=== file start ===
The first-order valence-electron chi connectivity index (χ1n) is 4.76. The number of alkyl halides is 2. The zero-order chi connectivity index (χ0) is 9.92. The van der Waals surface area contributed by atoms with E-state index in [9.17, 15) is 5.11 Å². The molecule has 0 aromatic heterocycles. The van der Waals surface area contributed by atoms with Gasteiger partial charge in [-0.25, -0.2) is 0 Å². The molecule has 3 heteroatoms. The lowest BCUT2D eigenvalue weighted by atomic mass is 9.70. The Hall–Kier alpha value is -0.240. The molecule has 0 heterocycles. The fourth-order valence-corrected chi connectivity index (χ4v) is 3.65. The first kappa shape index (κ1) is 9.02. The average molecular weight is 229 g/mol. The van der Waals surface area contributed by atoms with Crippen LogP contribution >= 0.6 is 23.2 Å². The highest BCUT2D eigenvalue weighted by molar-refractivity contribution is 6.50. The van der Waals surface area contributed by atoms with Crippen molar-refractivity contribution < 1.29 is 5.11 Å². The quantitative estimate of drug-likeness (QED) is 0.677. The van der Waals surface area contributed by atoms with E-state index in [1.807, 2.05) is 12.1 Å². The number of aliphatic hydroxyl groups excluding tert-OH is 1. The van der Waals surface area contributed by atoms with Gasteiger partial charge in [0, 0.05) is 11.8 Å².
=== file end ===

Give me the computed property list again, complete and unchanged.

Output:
The first-order valence-electron chi connectivity index (χ1n) is 4.76. The number of alkyl halides is 2. The zero-order chi connectivity index (χ0) is 9.92. The van der Waals surface area contributed by atoms with E-state index in [9.17, 15) is 5.11 Å². The molecule has 0 aromatic heterocycles. The van der Waals surface area contributed by atoms with Gasteiger partial charge in [-0.25, -0.2) is 0 Å². The molecule has 3 heteroatoms. The lowest BCUT2D eigenvalue weighted by atomic mass is 9.70. The Hall–Kier alpha value is -0.240. The molecule has 0 heterocycles. The fourth-order valence-corrected chi connectivity index (χ4v) is 3.65. The first kappa shape index (κ1) is 9.02. The average molecular weight is 229 g/mol. The van der Waals surface area contributed by atoms with Crippen LogP contribution >= 0.6 is 23.2 Å². The highest BCUT2D eigenvalue weighted by molar-refractivity contribution is 6.50. The van der Waals surface area contributed by atoms with Crippen molar-refractivity contribution < 1.29 is 5.11 Å². The quantitative estimate of drug-likeness (QED) is 0.677. The van der Waals surface area contributed by atoms with E-state index in [1.807, 2.05) is 12.1 Å². The number of aliphatic hydroxyl groups excluding tert-OH is 1. The van der Waals surface area contributed by atoms with Gasteiger partial charge in [0, 0.05) is 11.8 Å².